1. Thanks for the interesting comment. Watching TV and gazing at one’s phone are very similar kinds of activities. Actually, it’s interesting that I used the word “activity” because these pursuits leave the “doer” feeling very passive–as if one had been “acted upon” rather than having acted on anything.

  3. I am no techie, but my smartphone is useful. it keeps me safe and I can use instagram. I recently upgraded after many years so that I could keep an eye on my bank account.

    1. Don’t get me wrong. Even though I sounded very critical in my blog, I certainly wouldn’t give up my phone if I had the chance. I guess I just wanted to think about how such technology acts upon us, changes us. We certainly need to be aware of how technology “creates” us as we create it. Thanks for the comment!

  4. Yes it has changed us in many ways, like now we rely on our smartphones to remember contacts and various other things. Also we don’t apply our intelligence to solve a particular problem, we just google it.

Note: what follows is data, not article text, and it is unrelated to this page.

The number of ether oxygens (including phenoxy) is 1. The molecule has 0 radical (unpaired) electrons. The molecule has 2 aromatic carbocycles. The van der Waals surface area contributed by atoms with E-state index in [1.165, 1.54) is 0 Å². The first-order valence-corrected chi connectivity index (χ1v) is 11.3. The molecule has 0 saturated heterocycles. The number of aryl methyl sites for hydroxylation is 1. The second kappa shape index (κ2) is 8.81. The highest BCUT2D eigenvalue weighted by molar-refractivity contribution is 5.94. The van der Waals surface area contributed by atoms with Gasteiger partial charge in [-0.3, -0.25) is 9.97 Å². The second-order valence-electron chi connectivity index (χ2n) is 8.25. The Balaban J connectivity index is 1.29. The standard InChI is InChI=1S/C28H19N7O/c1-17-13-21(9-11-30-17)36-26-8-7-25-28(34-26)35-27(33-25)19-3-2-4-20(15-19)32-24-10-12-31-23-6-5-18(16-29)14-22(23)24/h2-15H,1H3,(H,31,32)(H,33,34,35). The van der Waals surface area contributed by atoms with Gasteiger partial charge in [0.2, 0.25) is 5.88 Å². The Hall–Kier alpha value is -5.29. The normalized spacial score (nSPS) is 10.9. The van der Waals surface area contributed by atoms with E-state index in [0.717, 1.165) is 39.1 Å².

There are both good and bad ways in which smartphones have impacted our life.
    As you said, it is important to keep your phone down and look at the world.. We have to keep the balance

    1. Thanks for the comment. And we have to look at each other too. I am always amazed to see people sitting together–at the same table at a restaurant for example–and yet each person is staring at his or her small screen rather than interacting with the people they are “with.” The whole world is right in front of us but we don’t see it because we’re so distracted.